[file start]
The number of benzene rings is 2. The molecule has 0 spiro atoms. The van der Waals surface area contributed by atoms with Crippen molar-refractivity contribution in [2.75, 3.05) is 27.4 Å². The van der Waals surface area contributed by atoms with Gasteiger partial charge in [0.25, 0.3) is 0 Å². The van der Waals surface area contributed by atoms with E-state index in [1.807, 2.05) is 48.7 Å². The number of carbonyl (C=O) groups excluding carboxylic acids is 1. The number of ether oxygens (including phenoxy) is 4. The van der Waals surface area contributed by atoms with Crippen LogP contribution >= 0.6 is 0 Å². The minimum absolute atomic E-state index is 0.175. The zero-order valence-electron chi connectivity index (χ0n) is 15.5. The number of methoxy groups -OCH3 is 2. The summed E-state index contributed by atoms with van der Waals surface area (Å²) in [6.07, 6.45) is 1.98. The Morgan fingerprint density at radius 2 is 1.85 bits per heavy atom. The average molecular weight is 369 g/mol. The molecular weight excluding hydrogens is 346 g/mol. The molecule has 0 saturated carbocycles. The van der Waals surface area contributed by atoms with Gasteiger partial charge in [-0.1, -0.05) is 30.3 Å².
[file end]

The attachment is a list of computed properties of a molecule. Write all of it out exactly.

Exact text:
The number of benzene rings is 2. The molecule has 0 spiro atoms. The van der Waals surface area contributed by atoms with Crippen molar-refractivity contribution in [2.75, 3.05) is 27.4 Å². The van der Waals surface area contributed by atoms with Gasteiger partial charge in [0.25, 0.3) is 0 Å². The van der Waals surface area contributed by atoms with E-state index in [1.807, 2.05) is 48.7 Å². The number of carbonyl (C=O) groups excluding carboxylic acids is 1. The number of ether oxygens (including phenoxy) is 4. The van der Waals surface area contributed by atoms with Crippen LogP contribution >= 0.6 is 0 Å². The minimum absolute atomic E-state index is 0.175. The zero-order valence-electron chi connectivity index (χ0n) is 15.5. The number of methoxy groups -OCH3 is 2. The summed E-state index contributed by atoms with van der Waals surface area (Å²) in [6.07, 6.45) is 1.98. The Morgan fingerprint density at radius 2 is 1.85 bits per heavy atom. The average molecular weight is 369 g/mol. The molecular weight excluding hydrogens is 346 g/mol. The molecule has 0 saturated carbocycles. The van der Waals surface area contributed by atoms with Gasteiger partial charge in [-0.1, -0.05) is 30.3 Å².